Flashcards in 1. Causes Of Disease Deck (15):
A single called organism which is too small to be seen without a microscope.
For a microorganism to be considered a pathogen it must...
Gain entry to the host
Colonise host tissues (infection)
Resist the defences of the host
Cause damage to the host tissues
When a pathogen is transferred from one individual to another
Common points of entry for pathogens are...
The gas exchange system (surfaces) e.g influenza, tuberculosis and bronchitis.
The digestive system. (Food and water, into the stomach and intestines via the mouth) e.g Cholera, typhoid and dysentery
To prevent entry of pathogens the body has a number of natural defences...
A mucous layer that covers exchange surfaces and forms a thick sticky barrier which is difficult to penetrate.
The production of enzymes which break down the pathogens.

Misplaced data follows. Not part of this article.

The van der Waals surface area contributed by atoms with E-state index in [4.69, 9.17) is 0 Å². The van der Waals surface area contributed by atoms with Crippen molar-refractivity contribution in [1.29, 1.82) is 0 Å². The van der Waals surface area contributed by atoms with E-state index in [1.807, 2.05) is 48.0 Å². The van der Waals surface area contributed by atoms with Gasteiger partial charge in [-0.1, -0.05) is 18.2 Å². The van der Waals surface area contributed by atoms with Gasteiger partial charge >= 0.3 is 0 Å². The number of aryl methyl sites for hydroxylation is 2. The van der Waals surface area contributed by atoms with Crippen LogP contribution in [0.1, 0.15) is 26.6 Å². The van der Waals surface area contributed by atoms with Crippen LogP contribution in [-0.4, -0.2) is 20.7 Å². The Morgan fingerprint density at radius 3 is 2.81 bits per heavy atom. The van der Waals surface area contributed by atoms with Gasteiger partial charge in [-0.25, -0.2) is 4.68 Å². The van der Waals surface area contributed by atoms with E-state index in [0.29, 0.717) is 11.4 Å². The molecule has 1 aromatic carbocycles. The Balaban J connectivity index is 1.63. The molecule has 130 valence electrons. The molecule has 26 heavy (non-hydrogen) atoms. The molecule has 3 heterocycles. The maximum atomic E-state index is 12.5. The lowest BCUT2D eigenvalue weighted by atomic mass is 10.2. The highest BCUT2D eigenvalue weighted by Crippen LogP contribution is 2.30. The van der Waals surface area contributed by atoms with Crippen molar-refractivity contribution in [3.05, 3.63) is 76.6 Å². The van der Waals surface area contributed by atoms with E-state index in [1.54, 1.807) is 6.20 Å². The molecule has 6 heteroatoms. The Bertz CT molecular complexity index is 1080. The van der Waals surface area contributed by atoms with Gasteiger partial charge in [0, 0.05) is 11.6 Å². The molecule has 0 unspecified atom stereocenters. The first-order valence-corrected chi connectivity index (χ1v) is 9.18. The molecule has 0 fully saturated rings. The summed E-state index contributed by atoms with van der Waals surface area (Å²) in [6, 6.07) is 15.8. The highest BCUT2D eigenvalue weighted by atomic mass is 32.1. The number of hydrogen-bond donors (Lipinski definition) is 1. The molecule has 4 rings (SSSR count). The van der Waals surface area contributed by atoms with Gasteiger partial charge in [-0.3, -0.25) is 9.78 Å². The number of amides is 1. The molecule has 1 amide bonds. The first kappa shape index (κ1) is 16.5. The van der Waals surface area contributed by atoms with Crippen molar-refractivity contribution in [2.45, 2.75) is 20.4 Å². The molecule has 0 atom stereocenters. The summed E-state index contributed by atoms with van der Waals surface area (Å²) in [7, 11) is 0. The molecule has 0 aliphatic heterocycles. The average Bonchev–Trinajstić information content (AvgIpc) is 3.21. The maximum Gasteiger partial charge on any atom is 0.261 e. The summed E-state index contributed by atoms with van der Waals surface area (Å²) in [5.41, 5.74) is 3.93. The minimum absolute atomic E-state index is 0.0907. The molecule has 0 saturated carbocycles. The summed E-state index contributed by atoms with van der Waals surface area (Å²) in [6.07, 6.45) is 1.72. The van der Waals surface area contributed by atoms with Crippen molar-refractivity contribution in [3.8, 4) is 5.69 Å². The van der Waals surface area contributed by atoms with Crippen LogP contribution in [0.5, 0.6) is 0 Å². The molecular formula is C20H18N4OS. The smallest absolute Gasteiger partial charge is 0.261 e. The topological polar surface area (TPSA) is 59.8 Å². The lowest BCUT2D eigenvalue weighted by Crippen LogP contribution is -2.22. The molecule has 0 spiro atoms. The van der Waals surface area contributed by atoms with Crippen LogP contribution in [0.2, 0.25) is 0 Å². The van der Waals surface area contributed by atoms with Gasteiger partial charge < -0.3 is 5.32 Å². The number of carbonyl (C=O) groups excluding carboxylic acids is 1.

The production of stomach acid, which kills microorganisms.
Pathogens affect the body in two main ways:
By damaging host tissues (the sheer number of pathogens causes damage e.g by preventing tissues from functioning properly) (inhibiting DNA synthesis and breaking down host cell membranes).
By producing toxins e.g the cholera bacterium produces a toxin that leads to excessive water loss from the intestine lining.
What factors can cause disease?
Pathogens, lifestyle and genetic factors.
What is a pathogen?
A microorganism that causes disease.
Why are the digestive systems often the sites of entry for pathogens?
Diffusion takes place in these systems so they have a large surface area, are thin, moist and well supplied with blood vessels. This makes it easy for pathogens to attach to and penetrate them.
Why are oral antibiotics not used to treat diarrhoea.
Because they do not stay in the digestive system long enough to be absorbed.
A correlation but not a causal relationship.
The data seems to suggest that this is the case but there is no actual evidence to prove it. (To prove you would need experimental evidence to show that the variable led directly to the issue).
What is risk?
A measure of the probability that damage to health will occur as a result of a given hazard.
Factors which increase/decrease risk...
Stress levels, alcohol intake, occupation, gender, pollution, age, genetics
Lifestyle factors which contribute to cancer: